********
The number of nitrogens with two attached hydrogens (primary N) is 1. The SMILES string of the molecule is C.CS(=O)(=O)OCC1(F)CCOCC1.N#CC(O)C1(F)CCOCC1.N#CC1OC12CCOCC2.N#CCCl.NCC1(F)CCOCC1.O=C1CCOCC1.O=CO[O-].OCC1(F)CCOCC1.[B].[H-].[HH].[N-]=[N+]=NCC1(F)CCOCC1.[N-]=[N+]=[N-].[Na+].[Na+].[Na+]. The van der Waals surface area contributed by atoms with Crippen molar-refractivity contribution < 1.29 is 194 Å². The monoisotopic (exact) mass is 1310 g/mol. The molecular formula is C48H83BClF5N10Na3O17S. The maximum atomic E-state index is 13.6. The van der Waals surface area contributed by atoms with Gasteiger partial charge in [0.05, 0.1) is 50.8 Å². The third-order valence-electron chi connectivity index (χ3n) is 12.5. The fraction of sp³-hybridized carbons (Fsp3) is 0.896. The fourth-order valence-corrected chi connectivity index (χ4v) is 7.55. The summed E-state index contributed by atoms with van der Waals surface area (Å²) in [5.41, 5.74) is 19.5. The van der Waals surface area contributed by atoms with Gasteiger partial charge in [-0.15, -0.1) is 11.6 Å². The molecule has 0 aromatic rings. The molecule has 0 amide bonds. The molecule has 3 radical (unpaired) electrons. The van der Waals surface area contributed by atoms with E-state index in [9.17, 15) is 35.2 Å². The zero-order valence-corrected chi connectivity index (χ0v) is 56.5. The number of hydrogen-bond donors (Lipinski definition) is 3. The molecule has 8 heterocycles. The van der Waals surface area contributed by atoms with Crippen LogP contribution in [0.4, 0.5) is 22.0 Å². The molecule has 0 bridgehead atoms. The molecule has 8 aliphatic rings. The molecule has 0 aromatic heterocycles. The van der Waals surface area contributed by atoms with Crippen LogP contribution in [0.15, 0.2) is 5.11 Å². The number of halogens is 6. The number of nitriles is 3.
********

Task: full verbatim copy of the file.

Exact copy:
The number of nitrogens with two attached hydrogens (primary N) is 1. The SMILES string of the molecule is C.CS(=O)(=O)OCC1(F)CCOCC1.N#CC(O)C1(F)CCOCC1.N#CC1OC12CCOCC2.N#CCCl.NCC1(F)CCOCC1.O=C1CCOCC1.O=CO[O-].OCC1(F)CCOCC1.[B].[H-].[HH].[N-]=[N+]=NCC1(F)CCOCC1.[N-]=[N+]=[N-].[Na+].[Na+].[Na+]. The van der Waals surface area contributed by atoms with Crippen molar-refractivity contribution < 1.29 is 194 Å². The monoisotopic (exact) mass is 1310 g/mol. The molecular formula is C48H83BClF5N10Na3O17S. The maximum atomic E-state index is 13.6. The van der Waals surface area contributed by atoms with Gasteiger partial charge in [0.05, 0.1) is 50.8 Å². The third-order valence-electron chi connectivity index (χ3n) is 12.5. The fraction of sp³-hybridized carbons (Fsp3) is 0.896. The fourth-order valence-corrected chi connectivity index (χ4v) is 7.55. The summed E-state index contributed by atoms with van der Waals surface area (Å²) in [5.41, 5.74) is 19.5. The van der Waals surface area contributed by atoms with Gasteiger partial charge in [-0.15, -0.1) is 11.6 Å². The molecule has 0 aromatic rings. The molecule has 0 amide bonds. The molecule has 3 radical (unpaired) electrons. The van der Waals surface area contributed by atoms with E-state index in [9.17, 15) is 35.2 Å². The zero-order valence-corrected chi connectivity index (χ0v) is 56.5. The number of hydrogen-bond donors (Lipinski definition) is 3. The molecule has 8 heterocycles. The van der Waals surface area contributed by atoms with Crippen LogP contribution in [0.4, 0.5) is 22.0 Å². The molecule has 0 bridgehead atoms. The molecule has 8 aliphatic rings. The molecule has 0 aromatic heterocycles. The van der Waals surface area contributed by atoms with Crippen LogP contribution in [0.15, 0.2) is 5.11 Å². The number of halogens is 6. The number of nitriles is 3.